Women’s Day celebrates the achievements of women in all walks of life as well as those pushing boundaries in their careers. The 9th of August marks Women’s Day in South Africa and Lufthansa Airlines commends the role female flight attendants play in the airline industry.
The gender gap in aviation careers is surely closing up, with a large number of women taking up various roles in the once male-dominated industry. In celebration of Women’s Day and shattering the existing gender stereotypes around females in aviation careers, Lufthansa interviewed a South African flight attendant, Carla Naude, Purser 1 (chief flight attendant), to get her thoughts around the role of women in the industry and what it takes to be a flight attendant.
Q: What inspired you to pursue a career as a flight attendant?
A: It always was a dream of mine, even as a little girl. I remember watching movies on TV and saying to my mom, “I want to be just like those girls one day”! What is really special is that every day is different; every flight has its own surprises. You cannot compare it to a regular office occupation. Flying is not just a job it’s a lifestyle. I love travelling the world, always meeting new people, experiencing other cultures and, of course, trying new things like food.
Q: Why do you think there are more females than males in your profession?
A: It is interesting because most people don’t know that some of Lufthansa’s first flight attendants were actually men. Our first flight attendants flew in April 90 years ago and more than ten years later in June 1938, Lufthansa had their first female flight attendants. The demographics have obviously changed since then. From a “men only” field, it has become a job more inclined to women. Equality is more important and apparent than ever – even though the majority of flight attendants are still women, we have more and more men becoming flight attendants.
Q: What are some of the challenges that you face as a flight attendant?
A: The most important responsibility of being a flight attendant is to make sure that all passengers are safe and comfortable at all times. Other general challenges can be the time difference when travelling a lot, but I would not say there are separate challenges for men and women.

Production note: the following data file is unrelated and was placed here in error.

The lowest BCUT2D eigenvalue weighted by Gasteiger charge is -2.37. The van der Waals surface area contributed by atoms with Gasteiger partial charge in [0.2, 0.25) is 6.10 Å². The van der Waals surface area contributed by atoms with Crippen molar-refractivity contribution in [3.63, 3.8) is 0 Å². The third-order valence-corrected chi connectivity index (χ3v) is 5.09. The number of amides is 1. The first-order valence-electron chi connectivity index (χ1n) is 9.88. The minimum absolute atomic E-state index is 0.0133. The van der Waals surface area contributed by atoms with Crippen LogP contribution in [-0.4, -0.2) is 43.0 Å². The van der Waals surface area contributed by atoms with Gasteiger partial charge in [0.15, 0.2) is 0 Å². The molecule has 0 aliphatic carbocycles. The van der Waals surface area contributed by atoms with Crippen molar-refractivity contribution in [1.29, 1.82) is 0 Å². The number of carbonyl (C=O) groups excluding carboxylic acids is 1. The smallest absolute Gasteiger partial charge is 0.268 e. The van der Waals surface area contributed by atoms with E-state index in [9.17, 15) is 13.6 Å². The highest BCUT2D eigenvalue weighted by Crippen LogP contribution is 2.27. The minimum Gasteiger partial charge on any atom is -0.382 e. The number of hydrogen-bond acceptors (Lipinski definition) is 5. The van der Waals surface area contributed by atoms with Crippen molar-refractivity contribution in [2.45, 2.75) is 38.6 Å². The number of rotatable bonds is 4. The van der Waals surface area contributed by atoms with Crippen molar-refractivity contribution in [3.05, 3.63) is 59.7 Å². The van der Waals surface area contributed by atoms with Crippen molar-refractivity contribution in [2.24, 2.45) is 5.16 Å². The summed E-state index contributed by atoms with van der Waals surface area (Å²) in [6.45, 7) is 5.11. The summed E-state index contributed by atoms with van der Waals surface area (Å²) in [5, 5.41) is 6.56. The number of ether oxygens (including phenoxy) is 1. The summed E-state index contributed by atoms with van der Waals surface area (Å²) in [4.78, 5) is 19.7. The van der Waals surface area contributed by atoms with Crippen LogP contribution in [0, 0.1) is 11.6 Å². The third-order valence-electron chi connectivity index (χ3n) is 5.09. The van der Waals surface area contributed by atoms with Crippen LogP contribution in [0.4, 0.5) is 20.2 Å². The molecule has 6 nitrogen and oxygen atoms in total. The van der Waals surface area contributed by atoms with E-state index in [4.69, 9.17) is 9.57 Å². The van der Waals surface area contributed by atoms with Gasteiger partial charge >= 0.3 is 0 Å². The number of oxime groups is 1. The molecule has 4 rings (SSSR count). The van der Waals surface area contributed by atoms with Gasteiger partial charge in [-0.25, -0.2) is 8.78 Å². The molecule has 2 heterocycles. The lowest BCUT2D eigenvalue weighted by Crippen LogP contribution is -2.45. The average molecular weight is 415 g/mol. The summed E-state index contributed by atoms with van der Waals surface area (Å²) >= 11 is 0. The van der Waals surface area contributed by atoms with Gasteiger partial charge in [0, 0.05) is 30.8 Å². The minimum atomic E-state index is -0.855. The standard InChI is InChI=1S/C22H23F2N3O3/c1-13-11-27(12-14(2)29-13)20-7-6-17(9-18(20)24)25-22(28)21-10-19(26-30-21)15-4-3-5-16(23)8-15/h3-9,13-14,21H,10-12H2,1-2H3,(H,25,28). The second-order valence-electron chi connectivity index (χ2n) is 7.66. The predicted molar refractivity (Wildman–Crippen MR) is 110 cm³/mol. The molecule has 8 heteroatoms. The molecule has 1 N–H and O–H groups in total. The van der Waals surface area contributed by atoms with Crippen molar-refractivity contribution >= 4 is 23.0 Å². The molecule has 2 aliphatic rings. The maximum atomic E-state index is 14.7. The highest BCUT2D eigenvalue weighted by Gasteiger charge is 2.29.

Q: What do you think encourages women to work in this sector?
A: I think becoming a flight attendant is becoming a more popular job for everyone. Lufthansa had so many applications that we started hosting hiring “castings” across Germany where hundreds of people showed up to apply.
As I have mentioned before, being a flight attendant or working in the airline industry in general is not just a job, it is a lifestyle that you choose. If people think that they won’t be able to spend enough time at home, I don’t know a better company to work for than Lufthansa. The group supports different part time options, is very family friendly and after every flight they provide enough resting time to cover jetlag. This resting time can be up to 5 days, depending on the route.
Q: What advice would you give someone considering a career in aviation?
A: I can only speak from my experience. I changed my school subjects accordingly (Hotel Management, Geography, etc.), got a degree in tourism, lived in a different country and learnt the language (through Au Pairing), worked in a restaurant, etc. – anything that would look good on my CV when applying for a job in the airline industry. It is important to know, however, that it doesn’t always go as planned and sometimes you have minor setbacks, but don’t let that discourage you; keep trying! I did, and now 14 years later I work for one of the best airlines in the world, and manage a whole crew, most importantly I’m doing what I love!
Q: What are key things you think are important to succeed in this industry?
A: You need to be outgoing, enjoy working with people, and open to different cultures. Empathy is a key factor. Another important factor is language skills. You have to be fluent in English and be able to communicate well.
Q: What are the top characteristics of a great flight attendant?
A: Someone who is a multi-tasker, observant, conflict arbitrator, calm under pressure and in stressful situations, and has excellent communication skills.
Q: As a South African, what does Women’s Day mean to you?
A: South Africa was a land of discrimination for a very long time, and part of the reason that changed was that its woman stood up and protested injustices, such as laws from the past. As a South African, this taught me that I should always stand for what I believe in and that nothing is impossible.
“It is clear that aviation provides many career opportunities for women and there are diverse platforms for females to change the world in numerous ways, through the industry,” says Dr. André Schulz, General Manager Lufthansa Group, Southern Africa.
Needless to say, in today’s evolving aviation landscape misconceptions about the industry being male lead are being broken and this is helping fill the gender gap for future flying generations.
“I don’t think I’d have chosen any other profession besides what I’m currently doing and my role as a flight attendant is just as exciting as it was when I first started. I also believe that it does not really matter whether you’re a female or a male in this profession, we’re all destined to achieve,” says Carla Naude. “Even if the road ahead is bumpy, your own perseverance and commitment will always pay off sooner or later. If you can dream it you can achieve it.”